Heads of state and government of the Philippines

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The heads of state and government of the Philippines, from their Spanish occupation through American colonization until the current Presidency of the Philippines

Gobernador General[edit]

Under the Spanish Colonial Government (1571-1764)
Status: Defunct
Inaugural holder: Miguel López de Legazpi

The Royal Governor-General of the Philippines ruled the Spanish colony that is today the Republic of the Philippines except a two year British occupation of Manila. This territory was also called the Captaincy General of the Philippines and thus the governor also held the title of Captain General, a military rank conferred by the Spanish Cortes Generales. The men that held this position governed the Philippines and the rest of the Spanish East Indies from 1565 to 1821, on behalf of the Viceroyalty of New Spain.

Military Governor[edit]

Under the American Military Government (1898-1901)
Status: Defunct
Inaugural holder: Wesley Merritt

During the period when the Philippine Revolution and Spanish-American War were proceeding concurrently, the U.S. established a military government from August 14, 1898 in the parts of the country under control of U.S forces[1] On June 22, 1899, the Malolos Congress promulgated the Malolos Constitution, which established of the República Filipina (in Spanish[2]) or the Philippine Republic (in English[3]). After the Spanish-American War was ended by the Treaty of Paris, in which Spain ceded the Philippine archipelago and other Spanish territories to the United States, the Philippine-American War ensued, ending in American victory on July 4, 1902.

Civil Governor[edit]

Under the American Civil Government (1901-1935)
Status: Defunct
Inaugural holder: William Howard Taft (Would be US president)

From 1901 to 1935, the Philippines was governed by the United States of America. The Governor-General was appointed by the President of the United States and approved by the Senate. Unlike the Governors General of the British Dominions, the American Governors General exercised active executive authority over the nation they were appointed to administer, more like Governors of British colonies.

Prime minister[edit]

Under the Aguinaldo and Marcos dictatorships
Status: Defunct
Inaugural holder: Apolinario Mabini

The Prime Minister of the Philippines (Spanish: Primer Ministro de Filipinas; Tagalog: Punong Ministro ng Pilipinas) was the official position of the head of the government (whereas the President of the Philippines was the head of state) of the Philippines. The position existed in the country from 1978 to 1986, as well as a limited version of such existed temporarily in 1899.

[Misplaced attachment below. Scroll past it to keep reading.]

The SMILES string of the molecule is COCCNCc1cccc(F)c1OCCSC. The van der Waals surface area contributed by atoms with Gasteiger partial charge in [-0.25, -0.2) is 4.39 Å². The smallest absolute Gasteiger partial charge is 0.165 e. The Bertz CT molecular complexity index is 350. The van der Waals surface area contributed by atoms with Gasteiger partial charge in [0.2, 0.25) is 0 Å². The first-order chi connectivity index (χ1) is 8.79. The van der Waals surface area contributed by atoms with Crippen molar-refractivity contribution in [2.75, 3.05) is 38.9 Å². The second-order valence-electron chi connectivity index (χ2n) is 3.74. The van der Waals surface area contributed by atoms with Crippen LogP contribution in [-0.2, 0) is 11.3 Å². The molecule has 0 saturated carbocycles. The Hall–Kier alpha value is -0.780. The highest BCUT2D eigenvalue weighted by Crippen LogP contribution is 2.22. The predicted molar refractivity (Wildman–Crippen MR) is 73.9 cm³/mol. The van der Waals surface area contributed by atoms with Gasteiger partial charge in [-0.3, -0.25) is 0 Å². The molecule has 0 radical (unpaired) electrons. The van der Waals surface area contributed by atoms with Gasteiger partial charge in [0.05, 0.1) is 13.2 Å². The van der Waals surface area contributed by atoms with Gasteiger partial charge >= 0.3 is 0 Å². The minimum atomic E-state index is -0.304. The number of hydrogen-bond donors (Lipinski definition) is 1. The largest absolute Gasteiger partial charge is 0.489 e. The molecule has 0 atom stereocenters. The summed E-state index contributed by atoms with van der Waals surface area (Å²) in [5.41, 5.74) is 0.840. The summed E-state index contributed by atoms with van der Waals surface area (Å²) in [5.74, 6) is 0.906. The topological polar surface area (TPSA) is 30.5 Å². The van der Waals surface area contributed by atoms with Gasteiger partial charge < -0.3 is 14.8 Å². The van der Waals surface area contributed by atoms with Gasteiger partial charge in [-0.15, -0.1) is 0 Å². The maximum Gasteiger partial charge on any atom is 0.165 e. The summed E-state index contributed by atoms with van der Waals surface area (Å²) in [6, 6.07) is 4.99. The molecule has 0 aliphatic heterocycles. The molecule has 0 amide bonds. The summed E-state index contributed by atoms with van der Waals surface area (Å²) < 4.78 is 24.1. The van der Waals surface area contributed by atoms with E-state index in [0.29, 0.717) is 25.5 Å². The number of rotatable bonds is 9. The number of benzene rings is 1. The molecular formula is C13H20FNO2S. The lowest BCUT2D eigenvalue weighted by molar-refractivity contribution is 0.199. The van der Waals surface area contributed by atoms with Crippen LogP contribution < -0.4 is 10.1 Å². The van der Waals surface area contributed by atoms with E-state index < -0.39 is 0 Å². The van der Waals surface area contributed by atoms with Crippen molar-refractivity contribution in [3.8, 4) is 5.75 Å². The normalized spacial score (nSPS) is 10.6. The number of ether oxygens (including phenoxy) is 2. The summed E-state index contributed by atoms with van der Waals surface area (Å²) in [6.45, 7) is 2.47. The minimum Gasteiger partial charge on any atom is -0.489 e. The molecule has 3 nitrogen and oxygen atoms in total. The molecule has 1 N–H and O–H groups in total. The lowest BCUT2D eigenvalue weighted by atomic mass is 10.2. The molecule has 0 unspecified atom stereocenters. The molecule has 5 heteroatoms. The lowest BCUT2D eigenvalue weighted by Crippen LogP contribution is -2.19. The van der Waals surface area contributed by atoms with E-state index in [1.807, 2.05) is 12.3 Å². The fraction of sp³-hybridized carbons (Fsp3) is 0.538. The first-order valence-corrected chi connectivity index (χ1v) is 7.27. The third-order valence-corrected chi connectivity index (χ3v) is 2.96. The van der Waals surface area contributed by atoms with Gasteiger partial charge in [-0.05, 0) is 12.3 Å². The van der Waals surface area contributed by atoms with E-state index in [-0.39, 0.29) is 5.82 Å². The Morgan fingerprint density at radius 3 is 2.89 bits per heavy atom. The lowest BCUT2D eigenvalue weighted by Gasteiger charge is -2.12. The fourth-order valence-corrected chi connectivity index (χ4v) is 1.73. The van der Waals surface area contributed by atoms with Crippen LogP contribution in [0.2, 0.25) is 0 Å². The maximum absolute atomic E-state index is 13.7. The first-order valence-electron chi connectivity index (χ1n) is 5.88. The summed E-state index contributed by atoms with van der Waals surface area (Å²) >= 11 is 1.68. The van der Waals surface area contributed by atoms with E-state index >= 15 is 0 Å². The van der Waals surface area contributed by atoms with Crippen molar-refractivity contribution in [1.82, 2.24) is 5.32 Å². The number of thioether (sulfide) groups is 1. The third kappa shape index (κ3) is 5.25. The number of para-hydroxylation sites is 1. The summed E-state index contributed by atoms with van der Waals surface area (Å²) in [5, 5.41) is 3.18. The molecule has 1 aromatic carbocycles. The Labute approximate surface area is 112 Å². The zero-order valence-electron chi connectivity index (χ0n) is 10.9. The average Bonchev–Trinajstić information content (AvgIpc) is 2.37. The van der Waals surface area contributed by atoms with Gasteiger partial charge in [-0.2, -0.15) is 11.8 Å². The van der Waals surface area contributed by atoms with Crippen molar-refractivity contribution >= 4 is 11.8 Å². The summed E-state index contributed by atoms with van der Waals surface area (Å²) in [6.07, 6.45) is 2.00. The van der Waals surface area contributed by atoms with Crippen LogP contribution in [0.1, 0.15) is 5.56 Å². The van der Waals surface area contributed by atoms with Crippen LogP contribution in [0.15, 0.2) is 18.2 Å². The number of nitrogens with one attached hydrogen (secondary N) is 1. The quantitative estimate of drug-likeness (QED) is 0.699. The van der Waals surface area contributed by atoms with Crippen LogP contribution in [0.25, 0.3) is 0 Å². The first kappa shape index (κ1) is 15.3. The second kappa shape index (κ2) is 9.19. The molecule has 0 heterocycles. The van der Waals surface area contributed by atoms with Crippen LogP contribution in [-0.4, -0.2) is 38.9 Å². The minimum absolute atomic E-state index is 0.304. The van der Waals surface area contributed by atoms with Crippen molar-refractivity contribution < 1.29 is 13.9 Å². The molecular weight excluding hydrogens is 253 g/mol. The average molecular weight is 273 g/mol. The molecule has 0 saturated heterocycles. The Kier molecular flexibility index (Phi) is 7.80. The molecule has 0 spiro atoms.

President[edit]

see also: List of Presidents of the Philippines and List of Unofficial Presidents of the Philippines

Philippine Revolution – Present
Status: Active
Inaugural holder: Andrés Bonifacio (disputed)/Emilio Aguinaldo (official)

The President of the Philippines is the head of state and government of the Republic of the Philippines. The President of the Philippines in Filipino is referred to as Ang Pangulo or Pangulo ("Presidente," informally). The executive power is vested in the President of the Philippines.

Andrés Bonifacio was President (titled Supremo) of the Tagalog Republic's revolutionary government from 1896–97. Emilio Aguinaldo was President of the insurgent Philippine Republic revolutionary government from 1899-1902. The Philippine government recognises Emilio Aguinaldo as "President of the First Republic".[4]

The ruling President is Benigno S. Aquino III.

Gallery[edit]

See also[edit]

References[edit]

  1. ^ Zaide, Sonia M. (1994), The Philippines: A Unique Nation, All-Nations Publishing Co., ISBN 971-642-071-4 
  2. ^ Guevara, Sulpico, ed. (2005), "The Malolos Constitution (Original text)", The laws of the first Philippine Republic (the laws of Malolos) 1898-1899., Ann Arbor, Michigan: University of Michigan Library (published 1972), retrieved 2008-03-26 .
  3. ^ Guevara, Sulpico, ed. (2005), "The Malolos Constitution (English translation)", The laws of the first Philippine Republic (the laws of Malolos) 1898-1899., Ann Arbor, Michigan: University of Michigan Library (published 1972), retrieved 2008-03-26  (English translation by Sulpicio Guevara)
  4. ^ "Emilio Aguinaldo". Official Gazette. Office of the President of the Philippines. 

Sources and references[edit]